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Sacred Ground

Eagle Creek trail in the Columbia River Gorge, just outside of Portland, Oregon, seems like sacred ground to me, not because it has any particular religious significance but because it has become a part of me.

This is a beautiful trail, and I’m sure that it was the beauty that attracted me to the area the first few times I hiked there. Now, however, it is far more than the beauty that attracts me. Visiting Eagle Creek is like returning home every Thanksgiving. My year isnât complete without hiking Eagle Creek at least once, and preferably early in the year.

I have hiked this trail more than any other trail in the last thirty five years, often two or three times a year, and yet I never tire of it. It is one of the first trails to open in the spring because it is relatively low and flat, and in the summer the high walls and swift-flowing creek provide natural air conditioning, making it the best place around here to hike when itâs hot. I have many fond memories of hikes here, including the only overnight trip our high school hiking club took before it was disbanded because of insurance worries.

Perhaps it is so special, though, because it is also the first trail I ever took a solo backpacking trip with my two children. It turned out to be a memorable trip, for many reasons. Itâs infamous, though, because itâs the trip where my daughter invented the oft-repeated line, ãDad, youâre trying to kill us!ä

The first day was the part of the trip I was most worried about, and I nagged the two constantly to keep a hand on the cable railing used to reassure those who donât feel comfortable looking at 700 foot straight drop off, and it reassured me even if it didnât reassure them. Needless to say, the day went perfectly, and the two kids saw dad as a needless worrywart.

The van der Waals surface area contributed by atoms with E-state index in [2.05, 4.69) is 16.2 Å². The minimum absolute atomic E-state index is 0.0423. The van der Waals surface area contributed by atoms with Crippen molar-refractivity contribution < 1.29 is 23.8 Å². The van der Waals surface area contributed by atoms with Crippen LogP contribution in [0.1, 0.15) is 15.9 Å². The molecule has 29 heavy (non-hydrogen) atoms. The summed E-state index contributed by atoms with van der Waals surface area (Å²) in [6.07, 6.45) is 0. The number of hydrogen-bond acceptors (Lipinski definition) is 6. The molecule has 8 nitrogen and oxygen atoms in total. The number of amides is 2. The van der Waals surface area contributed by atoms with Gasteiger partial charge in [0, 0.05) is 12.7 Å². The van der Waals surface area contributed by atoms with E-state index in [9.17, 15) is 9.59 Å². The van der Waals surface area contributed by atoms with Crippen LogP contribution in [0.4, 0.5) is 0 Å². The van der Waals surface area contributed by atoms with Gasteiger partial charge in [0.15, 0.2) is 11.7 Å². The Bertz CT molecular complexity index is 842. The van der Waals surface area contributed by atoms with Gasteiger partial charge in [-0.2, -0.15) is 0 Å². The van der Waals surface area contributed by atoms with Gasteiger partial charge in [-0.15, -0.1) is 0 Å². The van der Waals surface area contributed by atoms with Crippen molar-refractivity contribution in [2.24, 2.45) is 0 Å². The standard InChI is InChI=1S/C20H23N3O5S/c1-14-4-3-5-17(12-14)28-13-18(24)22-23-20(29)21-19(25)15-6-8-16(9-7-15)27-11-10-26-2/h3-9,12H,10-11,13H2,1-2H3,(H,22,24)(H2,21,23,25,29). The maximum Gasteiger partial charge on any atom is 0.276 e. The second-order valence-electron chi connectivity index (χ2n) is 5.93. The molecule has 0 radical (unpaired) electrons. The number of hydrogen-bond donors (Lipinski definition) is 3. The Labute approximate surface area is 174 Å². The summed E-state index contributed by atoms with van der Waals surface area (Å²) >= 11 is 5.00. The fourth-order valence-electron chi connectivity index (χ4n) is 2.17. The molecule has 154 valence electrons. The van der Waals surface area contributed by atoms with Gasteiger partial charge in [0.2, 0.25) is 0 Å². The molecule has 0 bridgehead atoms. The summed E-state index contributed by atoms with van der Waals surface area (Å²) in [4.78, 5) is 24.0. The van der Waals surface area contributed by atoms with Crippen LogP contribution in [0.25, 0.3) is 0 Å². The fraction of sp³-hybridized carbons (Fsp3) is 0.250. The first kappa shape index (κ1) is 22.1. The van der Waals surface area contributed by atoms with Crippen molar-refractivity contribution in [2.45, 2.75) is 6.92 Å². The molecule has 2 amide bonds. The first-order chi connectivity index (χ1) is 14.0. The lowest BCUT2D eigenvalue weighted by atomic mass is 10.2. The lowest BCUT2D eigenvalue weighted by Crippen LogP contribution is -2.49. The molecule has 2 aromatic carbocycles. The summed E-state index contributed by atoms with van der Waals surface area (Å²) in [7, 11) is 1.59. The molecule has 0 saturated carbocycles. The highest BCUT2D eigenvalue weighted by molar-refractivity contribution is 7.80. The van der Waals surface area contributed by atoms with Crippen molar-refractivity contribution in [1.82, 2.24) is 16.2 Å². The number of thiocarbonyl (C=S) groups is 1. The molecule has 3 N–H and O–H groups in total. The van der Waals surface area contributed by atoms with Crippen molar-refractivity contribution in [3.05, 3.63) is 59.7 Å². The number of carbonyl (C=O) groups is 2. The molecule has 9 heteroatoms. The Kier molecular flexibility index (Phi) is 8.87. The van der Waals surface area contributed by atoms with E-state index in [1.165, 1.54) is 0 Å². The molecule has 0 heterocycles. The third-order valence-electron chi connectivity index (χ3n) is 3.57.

On the second day of the hike we ran into a serious tree blow down and spent hours climbing over and under fallen trees, something I hadnât anticipated on the usually well-maintained Pacific Crest Trail. The complaints began.

The next morning we were awakened by the eerie call of a loon (which wouldnât have been nearly as eerie if I had known what it was). I made the mistake of suggesting the lake was probably haunted. Not a good idea. The day got steadily worse after that. Although the guidebook I had relied on for directions clearly indicated a round trip loop, it was obviously seldom used as it kept disappearing and reappearing after a short distance. It was as difficult to follow as some I had followed in the jungles of Vietnam. The complaints became louder.

Once we broke into a clearing high on the cliffs and could see that it was downhill the rest of the way, our mood shifted. My daughter started singing and skipping along. Suddenly her feet slipped on the wet beargrass and shot 10 feet down the hill. Another 10 feet and she would have dropped out of sight, permanently. My knees went rubbery, and I yelled at her not to move until I could get my pack off. No chance, she was scrambling uphill as fast as she could and reached the trail before I could get even get my pack off. The kids were soon ready to go, but my knees were so weak that I had to sit there another twenty minutes before I could go on.

The trail the rest of the way was as steep as any I have ever experienced, and I cursed the idiot who had written the hiking book suggesting this as a round trip. A lot more complaints.

Needless to say, we survived the hike, though Iâm not sure what the children told their mother when I took them home. We’ve never really discussed that hike since, though the phrase "Dad, you’re trying to kill us" has returned as reminder of the trip.

Surprisingly, though, after my daughter was married and came for a visit with her new husband, this was the first trail that she wanted to day-hike.

And, later, when she invited me on a hike with her and her husband, the trail she chose was probably the most challenging of my life÷I thought she was trying to kill me.